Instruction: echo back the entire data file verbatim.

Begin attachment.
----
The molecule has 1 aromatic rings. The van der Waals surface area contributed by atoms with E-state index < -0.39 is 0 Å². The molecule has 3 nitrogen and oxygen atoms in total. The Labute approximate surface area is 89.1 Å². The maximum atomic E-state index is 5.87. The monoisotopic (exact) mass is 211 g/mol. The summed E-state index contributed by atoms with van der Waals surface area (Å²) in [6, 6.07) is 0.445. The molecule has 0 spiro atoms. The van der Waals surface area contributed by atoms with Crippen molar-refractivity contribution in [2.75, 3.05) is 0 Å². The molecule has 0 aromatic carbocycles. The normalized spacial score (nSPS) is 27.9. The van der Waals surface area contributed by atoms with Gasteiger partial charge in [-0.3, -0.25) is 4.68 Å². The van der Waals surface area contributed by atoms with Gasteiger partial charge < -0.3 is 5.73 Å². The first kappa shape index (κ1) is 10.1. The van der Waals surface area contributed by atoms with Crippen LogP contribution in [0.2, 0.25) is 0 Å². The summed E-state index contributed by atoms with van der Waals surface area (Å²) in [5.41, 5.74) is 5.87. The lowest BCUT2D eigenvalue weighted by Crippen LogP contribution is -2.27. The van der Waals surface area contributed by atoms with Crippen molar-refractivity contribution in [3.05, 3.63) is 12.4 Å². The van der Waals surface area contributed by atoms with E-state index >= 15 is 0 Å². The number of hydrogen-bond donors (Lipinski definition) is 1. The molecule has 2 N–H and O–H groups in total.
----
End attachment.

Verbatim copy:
The molecule has 1 aromatic rings. The van der Waals surface area contributed by atoms with E-state index < -0.39 is 0 Å². The molecule has 3 nitrogen and oxygen atoms in total. The Labute approximate surface area is 89.1 Å². The maximum atomic E-state index is 5.87. The monoisotopic (exact) mass is 211 g/mol. The summed E-state index contributed by atoms with van der Waals surface area (Å²) in [6, 6.07) is 0.445. The molecule has 0 spiro atoms. The van der Waals surface area contributed by atoms with Crippen molar-refractivity contribution in [2.75, 3.05) is 0 Å². The molecule has 0 aromatic carbocycles. The normalized spacial score (nSPS) is 27.9. The van der Waals surface area contributed by atoms with Gasteiger partial charge in [-0.3, -0.25) is 4.68 Å². The van der Waals surface area contributed by atoms with Gasteiger partial charge < -0.3 is 5.73 Å². The first kappa shape index (κ1) is 10.1. The van der Waals surface area contributed by atoms with Crippen LogP contribution in [0.2, 0.25) is 0 Å². The summed E-state index contributed by atoms with van der Waals surface area (Å²) in [5.41, 5.74) is 5.87. The lowest BCUT2D eigenvalue weighted by Crippen LogP contribution is -2.27. The van der Waals surface area contributed by atoms with Crippen molar-refractivity contribution in [3.05, 3.63) is 12.4 Å². The van der Waals surface area contributed by atoms with E-state index >= 15 is 0 Å². The number of hydrogen-bond donors (Lipinski definition) is 1. The molecule has 2 N–H and O–H groups in total.